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Should I transfer my defined benefit pension to a locked-in retirement account?

This question came up recently as I met with a client who is about to retire, at age 60, after 30 years of employment.  While not a government job, with an associated blue chip defined benefit pension plan, the plan is reasonably good, with some built in indexing.

The option to take the “commuted value” instead of an on-going pension is available and the client is having difficulty making a decision.  The commuted value essentially represents the amount of funds that would be required today to provide the defined benefit pension for the client’s lifetime.  It is obviously based on actuarial assumptions regarding anticipated life expectancy and investment rates.

The client has heard that there are strong benefits in taking the commuted value – estate planning opportunities, the potential to improve the amount of “pension”, having more control over the assets, not having to worry about the funding and status of the defined benefit plan.

At this point, the client has no plans to seek other employment or consulting work, so an immediate income stream will be required.  The defined pension amount will just cover the client’s lifestyle needs. In addition, as a pensioner, retiree health and dental benefits can be purchased at reasonable group rates.

Because of the defined benefit nature of the plan, the client has had limited ability to make RRSP contributions.  Consequently, there has been limited investing experience and  substantial amount of personal real estate is included on the net worth statement. 

The client felt overwhelmed with the decision being faced.  However, as our discussion progressed, the following became clear:

  • Lack of experience in investing also meant a lack of confidence in making investing decisions
  • A downturn in the LIRA’s portfolio value would cause the client to lose sleep
  • A chronic back problem means the client requires regular physiotherapy.  If benefits were not available, treatment may not be sought because of the cost.
  • There is not a strong desire to leave a large estate – children have been educated and are on successful paths.  The primary objective is to ensure the client will not be financially dependent on children.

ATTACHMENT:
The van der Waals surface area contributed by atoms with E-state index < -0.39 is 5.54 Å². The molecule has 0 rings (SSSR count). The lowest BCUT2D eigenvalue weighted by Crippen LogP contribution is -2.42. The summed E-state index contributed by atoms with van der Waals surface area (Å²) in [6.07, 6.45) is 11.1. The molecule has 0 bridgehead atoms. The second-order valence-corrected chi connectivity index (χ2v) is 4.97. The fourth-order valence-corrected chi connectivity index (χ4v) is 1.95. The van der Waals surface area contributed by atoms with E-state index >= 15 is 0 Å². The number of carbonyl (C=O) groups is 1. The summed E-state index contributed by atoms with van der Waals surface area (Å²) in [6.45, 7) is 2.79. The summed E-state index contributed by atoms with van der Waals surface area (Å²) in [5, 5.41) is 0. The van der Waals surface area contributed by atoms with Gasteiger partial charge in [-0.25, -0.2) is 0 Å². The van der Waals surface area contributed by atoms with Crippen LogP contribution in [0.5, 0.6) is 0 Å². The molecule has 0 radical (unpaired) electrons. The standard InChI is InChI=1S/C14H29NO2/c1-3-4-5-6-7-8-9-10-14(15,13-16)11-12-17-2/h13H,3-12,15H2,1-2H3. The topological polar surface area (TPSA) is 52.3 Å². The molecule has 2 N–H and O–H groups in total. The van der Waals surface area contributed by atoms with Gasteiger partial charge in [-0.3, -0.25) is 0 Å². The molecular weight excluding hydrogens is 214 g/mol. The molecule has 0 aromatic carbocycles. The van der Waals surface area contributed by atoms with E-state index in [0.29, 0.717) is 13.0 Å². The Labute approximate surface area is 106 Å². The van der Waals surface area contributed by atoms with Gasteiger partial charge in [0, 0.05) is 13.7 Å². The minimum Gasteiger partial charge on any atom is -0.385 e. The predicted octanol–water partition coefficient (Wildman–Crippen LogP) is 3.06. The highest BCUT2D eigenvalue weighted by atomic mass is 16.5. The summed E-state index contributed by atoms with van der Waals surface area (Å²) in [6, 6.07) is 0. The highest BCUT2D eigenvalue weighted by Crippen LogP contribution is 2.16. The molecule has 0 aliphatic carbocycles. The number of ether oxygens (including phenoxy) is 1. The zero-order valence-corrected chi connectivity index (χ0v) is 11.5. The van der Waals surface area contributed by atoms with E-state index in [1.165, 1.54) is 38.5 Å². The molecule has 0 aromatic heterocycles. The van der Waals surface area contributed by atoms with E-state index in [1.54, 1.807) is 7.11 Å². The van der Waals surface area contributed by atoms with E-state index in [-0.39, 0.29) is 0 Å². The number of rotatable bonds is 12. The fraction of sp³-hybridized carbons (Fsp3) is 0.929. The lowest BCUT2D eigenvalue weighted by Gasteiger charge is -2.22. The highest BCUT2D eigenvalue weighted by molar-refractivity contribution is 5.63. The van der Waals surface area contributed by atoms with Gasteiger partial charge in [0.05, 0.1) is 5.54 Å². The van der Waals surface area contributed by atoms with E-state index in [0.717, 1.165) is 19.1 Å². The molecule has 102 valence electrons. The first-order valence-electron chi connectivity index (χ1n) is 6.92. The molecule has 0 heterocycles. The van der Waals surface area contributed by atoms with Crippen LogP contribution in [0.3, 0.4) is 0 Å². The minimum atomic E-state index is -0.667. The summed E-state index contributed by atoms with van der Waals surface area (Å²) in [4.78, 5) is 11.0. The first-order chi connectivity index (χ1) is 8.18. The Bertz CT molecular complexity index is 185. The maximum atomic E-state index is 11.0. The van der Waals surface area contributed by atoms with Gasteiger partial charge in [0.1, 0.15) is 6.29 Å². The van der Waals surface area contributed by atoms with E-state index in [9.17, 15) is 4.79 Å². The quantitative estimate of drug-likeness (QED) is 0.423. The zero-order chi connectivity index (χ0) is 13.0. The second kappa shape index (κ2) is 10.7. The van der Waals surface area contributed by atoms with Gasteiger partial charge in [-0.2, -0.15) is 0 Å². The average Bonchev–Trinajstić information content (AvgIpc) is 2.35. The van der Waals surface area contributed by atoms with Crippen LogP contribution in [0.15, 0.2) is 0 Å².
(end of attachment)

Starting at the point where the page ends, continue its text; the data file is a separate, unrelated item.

By the end of our meeting, the client had decided to stay with the pension plan and begin to draw the pension – a decision I encouraged.

This may not always be the case – a younger client, with fewer years of service and a number of years before retirement may make a decision to accept the commuted value. 

As in so many financial planning questions, there is no “one answer fits all”!

By: Kathleen Clough | 2 comments

Just why do changes in bond values and returns act like a teeter-totter?

Let’s first look at the components of a bond:

1. Face Amount – the principal value of the bond – for example $100,000.  For demonstration purposes, let’s assume I bought this bond for $100,000.

2. Issuer – the entity borrowing funds by issuing the bond – usually a government or a corporation.

3. Coupon Rate – the fixed rate of interest that will be paid by the bond issuer on the face amount of the bond.  For example 3%.

4. Maturity Date – the date on which the issuer must repay the principal/face amount of the bond to the owners – for example December 31st, 2016.

If we were looking at this bond on an investment account statement, it might look like this:

The issuer of the bond will pay the owner(s) of the bond the coupon rate on each due date (usually semi-annually) until maturity.  In our example, the annual interest would be $3,000, of which $1,500 would be paid on June 30th and December 31st each year.  On December 31st, 2016, the owner of the bond will receive $101,500, comprising of the final coupon payment and the principal repayment.

Bonds trade on the secondary market, thus providing liquidity not available in your non-cashable GICs.  But there must be a way to value the bond on the basis of current interest rates.  Suppose I decide to sell my $100,000 bond when interest rates, for 2016 maturities, have increased to 4%.  No one will want to buy my bond (which pays only 3% interest) for $100,000 when they can spend the same amount for an equivalent bond paying 4%.   However, we know that the bond will continue to pay $3,000 of interest each year until 2016 when the $100,000 will be returned.  So we need to calculate how much capital would be required today to provide a 4% return, given the $1,500 semi-annual interest payments and $100,00 at maturity.  This “discounted cash flow” calculation results in a price of approximately $95,500.  If I agree to sell at this price, I will realize a capital loss of $4,500 (my purchase price was $100,000).  The purchaser of my 3% bond for $95,500 will receive a capital gain of $4,500 (in addition to the coupon payments), resulting in a total return identical to buying a 4% bond at $100,000.  Rates have gone up and the value of my bond has gone down. 

Conversely, if rates go down to 2%, I would demand a price of approximately $104,700 and realize a capital gain of $4,700.


It’s important to note that if I hold my bond to maturity, I will receive $100,000 (as long as the issuer can pay me back – a topic for another day) and have no capital gain or loss – similar to holding a non-cashable GIC.

These comments provide a very basic look at the bond market and are meant as a primer in this area.  There are many components and complexities that must be taken into account when selecting and trading in bonds for your portfolio.  PWL takes the time to consider the most appropriate and tax efficient holdings for client accounts, either through the use of individual holdings or pools of bonds via exchange traded funds or mutual funds.

By: Kathleen Clough | 0 comments